Why SOAP’s difficulty depends on programming language?

If you have already used SOAP, you may know that using XML to make requests and receive responses in SOAP can become extremely complex. In some programming languages, you need to build those requests manually, which might become problematic because SOAP is intolerant of errors. However, some languages can use shortcuts that SOAP provides. They can help you reduce the effort required to create the request and to parse the response, like .NET languages. So, that means the difficulty of using SOAP mainly depends on the language you use.

SOAP’s built-in error handling

This is one of the most important features that comes with SOAP. So, if there’s a problem with your request, the response contains error information that you can use to fix the problem. But if there is no feature like that, you may have to keep guessing as to why things didn’t work. The error reporting even provides standardized codes so that it’s possible to automate some error handling tasks in your code.

The acronym REST, stands for REpresentational State Transfer. REST is an architectural style, meaning each unique URL represents an individual object of some sort. A REST web service uses HTTP and supports several HTTP methods: GET, POST, PUT or DELETE. It also offers simple CRUD-oriented services.

So, as you can see REST relies on a simple URL to make a request, instead of using XML. But in some situations, you must provide additional information, but most web services using REST rely exclusively on using the URL approach.

Image: RESTful API (https://dev.to/)

Let’s see an example using basic HTTP requests. In this case we going to use “Swagger Pet Store API” from Swagger.io (https://swagger.io/).

  • Sending a GET request to /pet/{petId} would retrieve pets with a specified ID from the database.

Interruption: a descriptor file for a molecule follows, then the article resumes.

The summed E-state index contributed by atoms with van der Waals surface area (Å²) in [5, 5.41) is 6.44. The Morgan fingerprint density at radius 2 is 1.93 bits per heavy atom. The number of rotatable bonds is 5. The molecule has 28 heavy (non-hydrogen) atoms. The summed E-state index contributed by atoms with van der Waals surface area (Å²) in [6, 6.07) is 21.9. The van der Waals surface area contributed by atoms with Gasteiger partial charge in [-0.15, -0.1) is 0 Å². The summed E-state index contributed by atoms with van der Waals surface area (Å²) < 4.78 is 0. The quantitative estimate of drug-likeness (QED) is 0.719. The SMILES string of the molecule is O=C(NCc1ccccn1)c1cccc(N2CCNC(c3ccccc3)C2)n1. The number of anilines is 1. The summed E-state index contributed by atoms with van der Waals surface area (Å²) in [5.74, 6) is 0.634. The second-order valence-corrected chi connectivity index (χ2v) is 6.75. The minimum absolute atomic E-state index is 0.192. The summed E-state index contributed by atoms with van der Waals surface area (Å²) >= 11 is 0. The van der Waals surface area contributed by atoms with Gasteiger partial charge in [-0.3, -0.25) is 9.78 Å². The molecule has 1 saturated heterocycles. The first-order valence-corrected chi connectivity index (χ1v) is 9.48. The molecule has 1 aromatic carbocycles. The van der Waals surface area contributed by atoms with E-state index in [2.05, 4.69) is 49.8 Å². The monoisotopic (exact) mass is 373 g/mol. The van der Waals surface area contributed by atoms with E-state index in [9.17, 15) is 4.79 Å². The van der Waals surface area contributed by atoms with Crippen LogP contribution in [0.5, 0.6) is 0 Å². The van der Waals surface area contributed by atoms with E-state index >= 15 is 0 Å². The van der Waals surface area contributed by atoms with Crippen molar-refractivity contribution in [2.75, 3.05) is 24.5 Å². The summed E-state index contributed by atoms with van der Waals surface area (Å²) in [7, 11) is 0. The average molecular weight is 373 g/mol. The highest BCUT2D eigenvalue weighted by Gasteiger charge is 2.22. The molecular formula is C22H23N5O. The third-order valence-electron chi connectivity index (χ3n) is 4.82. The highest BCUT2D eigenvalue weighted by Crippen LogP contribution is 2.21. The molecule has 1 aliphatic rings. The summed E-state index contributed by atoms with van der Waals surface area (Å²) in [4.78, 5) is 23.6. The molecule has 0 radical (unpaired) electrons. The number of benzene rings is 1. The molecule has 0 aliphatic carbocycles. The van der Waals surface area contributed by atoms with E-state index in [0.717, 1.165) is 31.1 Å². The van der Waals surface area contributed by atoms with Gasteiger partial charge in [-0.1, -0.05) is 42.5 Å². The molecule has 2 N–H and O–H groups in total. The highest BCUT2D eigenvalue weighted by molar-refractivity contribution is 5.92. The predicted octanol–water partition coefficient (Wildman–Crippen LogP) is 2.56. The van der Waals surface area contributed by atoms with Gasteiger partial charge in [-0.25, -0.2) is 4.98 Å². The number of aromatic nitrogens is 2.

• Sending a POST request to /pet/{petId}/uploadImage would add a new image of the pet.
  • Sending a PUT request to /pet/{petId} would update the attributes of an existing pet, identified by a specified id.
  • Sending a DELETE request to /pet/{petId} would delete a specified pet.

Note: URL for Swagger Pet Store API -> https://petstore.swagger.io/

So, which one is better?

Before deciding which one is better, let’s see some differences between these two web services.

  • Language, platform, and transport independent (REST requires use of HTTP)
  • Works well in distributed enterprise environments
  • Standardized
  • Provides great pre-build extensibility in the form of the WS standards
  • Built-in error handling
  • Automation when used with certain language products
  • REST is easier to use for the most part and is more flexible
  • No expensive tools require to interact with the web service
  • Smaller learning curve
  • Way more efficient than SOAP (SOAP uses XML for all messages, REST can use smaller message formats)
  • Fast (no extensive processing required)

So, as I mentioned earlier it depends. SOAP has been the preferred option by many companies over the years. However, it is apparently REST that will see a greater acceptance in the future. So, there is no win for either of these two.

So, this is the end of the article and I hope you enjoyed it. Happy Coding👨‍💻.